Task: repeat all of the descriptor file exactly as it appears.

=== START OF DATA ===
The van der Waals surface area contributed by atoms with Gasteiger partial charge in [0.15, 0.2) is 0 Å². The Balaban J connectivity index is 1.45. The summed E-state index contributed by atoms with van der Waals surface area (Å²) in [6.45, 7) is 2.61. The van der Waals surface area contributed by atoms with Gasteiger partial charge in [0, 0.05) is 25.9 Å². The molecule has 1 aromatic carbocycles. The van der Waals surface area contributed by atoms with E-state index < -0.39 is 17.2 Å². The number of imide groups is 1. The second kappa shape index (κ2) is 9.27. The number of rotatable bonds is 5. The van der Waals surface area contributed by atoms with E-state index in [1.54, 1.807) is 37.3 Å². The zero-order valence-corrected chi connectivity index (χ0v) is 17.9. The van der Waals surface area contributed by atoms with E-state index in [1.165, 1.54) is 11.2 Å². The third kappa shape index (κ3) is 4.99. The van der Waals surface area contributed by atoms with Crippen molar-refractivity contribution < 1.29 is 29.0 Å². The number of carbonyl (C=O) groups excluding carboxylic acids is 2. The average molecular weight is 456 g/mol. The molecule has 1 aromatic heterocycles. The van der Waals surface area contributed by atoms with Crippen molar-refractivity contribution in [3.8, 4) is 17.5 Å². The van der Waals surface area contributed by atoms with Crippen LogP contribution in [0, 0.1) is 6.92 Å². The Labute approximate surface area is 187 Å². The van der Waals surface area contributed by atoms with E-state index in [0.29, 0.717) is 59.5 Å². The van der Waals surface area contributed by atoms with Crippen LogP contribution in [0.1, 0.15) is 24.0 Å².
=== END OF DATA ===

The van der Waals surface area contributed by atoms with Gasteiger partial charge in [0.15, 0.2) is 0 Å². The Balaban J connectivity index is 1.45. The summed E-state index contributed by atoms with van der Waals surface area (Å²) in [6.45, 7) is 2.61. The van der Waals surface area contributed by atoms with Gasteiger partial charge in [0, 0.05) is 25.9 Å². The molecule has 1 aromatic carbocycles. The van der Waals surface area contributed by atoms with E-state index < -0.39 is 17.2 Å². The number of imide groups is 1. The second kappa shape index (κ2) is 9.27. The number of rotatable bonds is 5. The van der Waals surface area contributed by atoms with E-state index in [1.54, 1.807) is 37.3 Å². The zero-order valence-corrected chi connectivity index (χ0v) is 17.9. The van der Waals surface area contributed by atoms with E-state index in [1.165, 1.54) is 11.2 Å². The third kappa shape index (κ3) is 4.99. The van der Waals surface area contributed by atoms with Crippen molar-refractivity contribution < 1.29 is 29.0 Å². The number of carbonyl (C=O) groups excluding carboxylic acids is 2. The average molecular weight is 456 g/mol. The molecule has 1 aromatic heterocycles. The van der Waals surface area contributed by atoms with Crippen molar-refractivity contribution in [3.8, 4) is 17.5 Å². The van der Waals surface area contributed by atoms with Crippen LogP contribution in [0, 0.1) is 6.92 Å². The Labute approximate surface area is 187 Å². The van der Waals surface area contributed by atoms with E-state index in [0.29, 0.717) is 59.5 Å². The van der Waals surface area contributed by atoms with Crippen LogP contribution in [0.1, 0.15) is 24.0 Å².